Collect things that you love and add joy to your home. Use your favourite plants generously in the interior. A dining room is enlivened by greenery, and Svenskt Tenn's glass cabinets hold pots as well as other decorative items.
Svenskt Tenn’s founder, Estrid Ericson, collected stones and shells, combined plastic flowers with real ones and loved to make discoveries at flea markets. She often placed them in glass cabinets, so as to give the spectator a soothing and captivating moment.
For the collector
Glass cabinet 2077, which was to be Josef Frank’s last one, was designed after his return from New York in 1946. Despite its large size, the cabinet is elegant and graceful.
Josef Frank’s rounded mahogany glass cabinet is small and dainty in its form. It was designed during 1945-1946, when Josef Frank returned to Sweden after some time in New York.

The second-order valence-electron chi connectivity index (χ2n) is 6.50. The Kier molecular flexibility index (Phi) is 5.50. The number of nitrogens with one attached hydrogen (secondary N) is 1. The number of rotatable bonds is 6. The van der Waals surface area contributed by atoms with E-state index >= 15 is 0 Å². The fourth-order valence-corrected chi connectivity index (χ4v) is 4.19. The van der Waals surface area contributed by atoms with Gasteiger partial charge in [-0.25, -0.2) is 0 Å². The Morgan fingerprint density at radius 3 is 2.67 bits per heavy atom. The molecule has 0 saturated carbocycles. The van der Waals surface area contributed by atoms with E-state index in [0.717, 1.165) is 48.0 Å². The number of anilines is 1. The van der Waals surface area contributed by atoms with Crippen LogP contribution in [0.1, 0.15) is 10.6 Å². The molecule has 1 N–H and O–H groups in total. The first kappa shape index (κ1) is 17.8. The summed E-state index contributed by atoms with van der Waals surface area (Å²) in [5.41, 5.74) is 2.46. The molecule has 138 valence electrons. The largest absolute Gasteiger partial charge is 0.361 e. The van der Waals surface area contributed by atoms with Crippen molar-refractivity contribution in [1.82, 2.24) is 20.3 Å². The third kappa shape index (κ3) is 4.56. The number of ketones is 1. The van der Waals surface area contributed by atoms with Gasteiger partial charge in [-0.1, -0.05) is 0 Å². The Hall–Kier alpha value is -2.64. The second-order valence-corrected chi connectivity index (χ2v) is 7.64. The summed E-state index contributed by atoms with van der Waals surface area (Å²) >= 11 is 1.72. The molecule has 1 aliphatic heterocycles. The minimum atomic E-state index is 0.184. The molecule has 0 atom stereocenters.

Glass cabinet 649 was designed by Josef Frank in the 1930s and is made both to be placed on the floor or on tables and niches. The glass sides and shelves give the display case an airy feeling.
Sebastian Hedengrahn designed the glass cabinet “Fönstergrönska” (Window Greenery) in conjunction with a collaboration between Carl Malmsten Furniture Studies and Svenskt Tenn.
Josef Frank designed several bentwood chairs during the late 1920s, some of which were produced for Thonet Mundus AG in Vienna. Chair P5’s original sketch is preserved in Svenskt Tenn’s archives, and its form is inspired by a chair that Adolf Gustav Friedrich Schneck created for TON during the same time period.
Josef Frank thought that a dining room chair should be light enough to lift with just a finger, and that it should be easy to move around in an interior. Chair P5 has an open backrest with four rods, which gives the chair a light and airy expression.